Time the equine industry followed innovative suit as others do?
Have you ever mounted your horse from the off side? It feels mighty strange, but it’s said to be good for them to get used to it in case you suddenly need to in an emergency. I had to recently and it got me thinking about the reasons why we do things with our horses the way we do.
Equestrian tradition and old knowledge
So many of the everyday horse husbandry actions we do are based on tradition. Tapping from the knowledge our forefathers had about horses. That know-how was built up from centuries of working with horses on the land or for transport. Now more recently it is for sport and pleasure.
Many of the things that they did still ring true. Nowadays practices once accepted as the norm are known to be bad for horses. Tying up working horses in stalls for the night to save on stable space was considered fine. After all – horses sleep on their feet, don’t they? Now it is widely known that horses need a small amount of recumbent (lying down) sleep every night to stay healthy and happy. Meaning those poor horses were probably rather sleep-deprived!
Opening our minds to new ways of doing things
Embracing new ideas to support our beloved horse’s well-being should be easy. But it can sometimes be met with derision by the old school horsey types. The latest research shows that soaking hay is not the best course of action for dust-allergic horses, yet you will still see hay soaking happen in yards across the country. The tide does turn, albeit slowly. Natural horsemanship, bit-free riding (never going to happen with Ollie but it sure works for some!) and keeping sports horses turned out 24/7 are all far more mainstream than they were.
I’m privileged to get to see and try some of the very latest equestrian products. Especially those that are disrupting the way we’ve done things for years. The Epona Products Tiger’s Tongue Horse Groomer is a brilliant example. With that in my grooming box I barely use some of the old staples in there.
I own a Thoroughbred and I know that I now so very rarely (if ever!) use a dandy brush on him. His skin is far too sensitive and it would make me feel bad scrubbing away knowing that he was uncomfortable. I’ve also owned horses who would suffer from cracked heels if I repeatedly washed their legs even in late spring, yet if I turned up at competitions or shows with muddy legs it would be seriously frowned upon. Now I have another way to get his coat gleaming and squeaky clean thanks to this fab product!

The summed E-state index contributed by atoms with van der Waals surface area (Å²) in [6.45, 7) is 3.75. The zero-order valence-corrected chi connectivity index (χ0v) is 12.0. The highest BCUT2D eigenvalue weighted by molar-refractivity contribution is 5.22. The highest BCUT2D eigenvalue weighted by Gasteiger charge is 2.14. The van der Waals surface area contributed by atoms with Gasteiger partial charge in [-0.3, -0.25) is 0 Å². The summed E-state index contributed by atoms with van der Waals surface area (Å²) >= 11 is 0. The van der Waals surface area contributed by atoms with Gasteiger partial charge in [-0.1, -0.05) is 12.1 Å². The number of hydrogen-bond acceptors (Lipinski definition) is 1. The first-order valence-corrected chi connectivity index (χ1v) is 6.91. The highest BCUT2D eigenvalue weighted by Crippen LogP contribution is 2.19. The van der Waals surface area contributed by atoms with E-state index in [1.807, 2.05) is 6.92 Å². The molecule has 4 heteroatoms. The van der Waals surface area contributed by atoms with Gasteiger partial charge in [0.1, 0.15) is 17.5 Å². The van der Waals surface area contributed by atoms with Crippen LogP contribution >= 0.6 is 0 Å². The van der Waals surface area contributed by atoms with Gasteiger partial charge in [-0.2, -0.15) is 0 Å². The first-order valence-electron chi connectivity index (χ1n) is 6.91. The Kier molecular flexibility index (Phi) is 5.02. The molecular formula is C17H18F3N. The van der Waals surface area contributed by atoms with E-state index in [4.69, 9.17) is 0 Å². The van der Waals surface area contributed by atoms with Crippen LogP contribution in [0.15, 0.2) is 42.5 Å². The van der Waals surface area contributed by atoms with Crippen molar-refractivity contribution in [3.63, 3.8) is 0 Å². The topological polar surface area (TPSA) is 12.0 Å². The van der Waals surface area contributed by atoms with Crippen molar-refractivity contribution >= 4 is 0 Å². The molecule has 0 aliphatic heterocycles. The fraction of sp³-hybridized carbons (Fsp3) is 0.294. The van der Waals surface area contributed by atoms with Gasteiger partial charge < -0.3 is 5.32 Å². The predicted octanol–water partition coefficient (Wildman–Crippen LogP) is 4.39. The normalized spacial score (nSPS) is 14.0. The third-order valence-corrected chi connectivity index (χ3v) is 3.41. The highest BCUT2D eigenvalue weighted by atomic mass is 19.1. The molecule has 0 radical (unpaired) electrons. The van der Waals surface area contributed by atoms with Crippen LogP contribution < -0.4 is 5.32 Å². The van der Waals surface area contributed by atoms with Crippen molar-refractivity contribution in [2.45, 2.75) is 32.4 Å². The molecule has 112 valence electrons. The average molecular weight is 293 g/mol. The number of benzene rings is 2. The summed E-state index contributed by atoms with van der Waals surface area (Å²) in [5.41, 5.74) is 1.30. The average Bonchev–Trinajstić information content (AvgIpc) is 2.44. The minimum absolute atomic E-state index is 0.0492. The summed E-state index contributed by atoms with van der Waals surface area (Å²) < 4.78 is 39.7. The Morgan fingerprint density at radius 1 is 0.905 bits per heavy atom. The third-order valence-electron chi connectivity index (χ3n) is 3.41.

Revolutionise your grooming process with the Tiger’s Tongue
The Tiger’s Tongue is a brilliant product that is now available to equestrians in the UK thanks to TRI Equestrian. This innocuous looking grooming sponge makes light work of the most ingrained sweat and mud. Lifting it up and out of the coat (like a cat’s tongue, hence the name!) and trapping it in the sponge.
The Tiger’s Tongue also brightens up white leg markings in the blink of an eye. Meaning you don’t need to get out the water and scrub to make sure your horse is presentable. It’s also great for removing mud from the hoof wall and helping to strip a shedding coat. Another benefit is that it can be used both wet and dry.
At a rough count, when you have the Tiger’s Tongue you can do away with the dandy brush, a hoof brush, the rubber curry comb and a plastic curry comb. It’s also a great massage sponge when used wet. As an added bonus, you won’t end up covered in scurf and dirt at the end of a groom – it all gets trapped in the sponge.
Interested in revolutionising your grooming process with one small, extremely affordable item? Check out the Tiger’s Tongue on the TRI Equestrian website here: https://www.triequestrian.ie/epona-tiger-s-tongue.html
And the mounting from the near side? It was handy if you had a sword (normally carried on your left hip) so that you didn’t hurt your horse as you hop on. This is now seen as the safest way if you need to mount when in traffic (in the UK!).